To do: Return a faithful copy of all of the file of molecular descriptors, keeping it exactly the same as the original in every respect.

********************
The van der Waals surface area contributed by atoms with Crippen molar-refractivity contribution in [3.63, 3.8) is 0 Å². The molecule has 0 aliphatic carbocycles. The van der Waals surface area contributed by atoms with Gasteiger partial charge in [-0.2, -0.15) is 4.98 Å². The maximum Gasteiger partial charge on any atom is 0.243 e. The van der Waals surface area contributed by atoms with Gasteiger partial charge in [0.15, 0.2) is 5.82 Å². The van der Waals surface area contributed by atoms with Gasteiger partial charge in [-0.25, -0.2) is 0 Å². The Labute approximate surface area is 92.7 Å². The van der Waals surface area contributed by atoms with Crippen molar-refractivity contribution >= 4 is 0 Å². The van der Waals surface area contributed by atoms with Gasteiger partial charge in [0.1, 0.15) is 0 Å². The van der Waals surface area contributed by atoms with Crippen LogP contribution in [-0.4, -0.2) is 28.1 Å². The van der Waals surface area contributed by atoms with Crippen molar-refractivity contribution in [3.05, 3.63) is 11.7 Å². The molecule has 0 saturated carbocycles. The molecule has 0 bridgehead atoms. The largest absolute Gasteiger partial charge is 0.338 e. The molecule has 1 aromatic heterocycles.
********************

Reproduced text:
The van der Waals surface area contributed by atoms with Crippen molar-refractivity contribution in [3.63, 3.8) is 0 Å². The molecule has 0 aliphatic carbocycles. The van der Waals surface area contributed by atoms with Gasteiger partial charge in [-0.2, -0.15) is 4.98 Å². The maximum Gasteiger partial charge on any atom is 0.243 e. The van der Waals surface area contributed by atoms with Gasteiger partial charge in [0.15, 0.2) is 5.82 Å². The van der Waals surface area contributed by atoms with Gasteiger partial charge in [-0.25, -0.2) is 0 Å². The Labute approximate surface area is 92.7 Å². The van der Waals surface area contributed by atoms with Crippen molar-refractivity contribution >= 4 is 0 Å². The van der Waals surface area contributed by atoms with Gasteiger partial charge in [0.1, 0.15) is 0 Å². The van der Waals surface area contributed by atoms with Crippen LogP contribution in [-0.4, -0.2) is 28.1 Å². The van der Waals surface area contributed by atoms with Crippen molar-refractivity contribution in [3.05, 3.63) is 11.7 Å². The molecule has 0 saturated carbocycles. The molecule has 0 bridgehead atoms. The largest absolute Gasteiger partial charge is 0.338 e. The molecule has 1 aromatic heterocycles.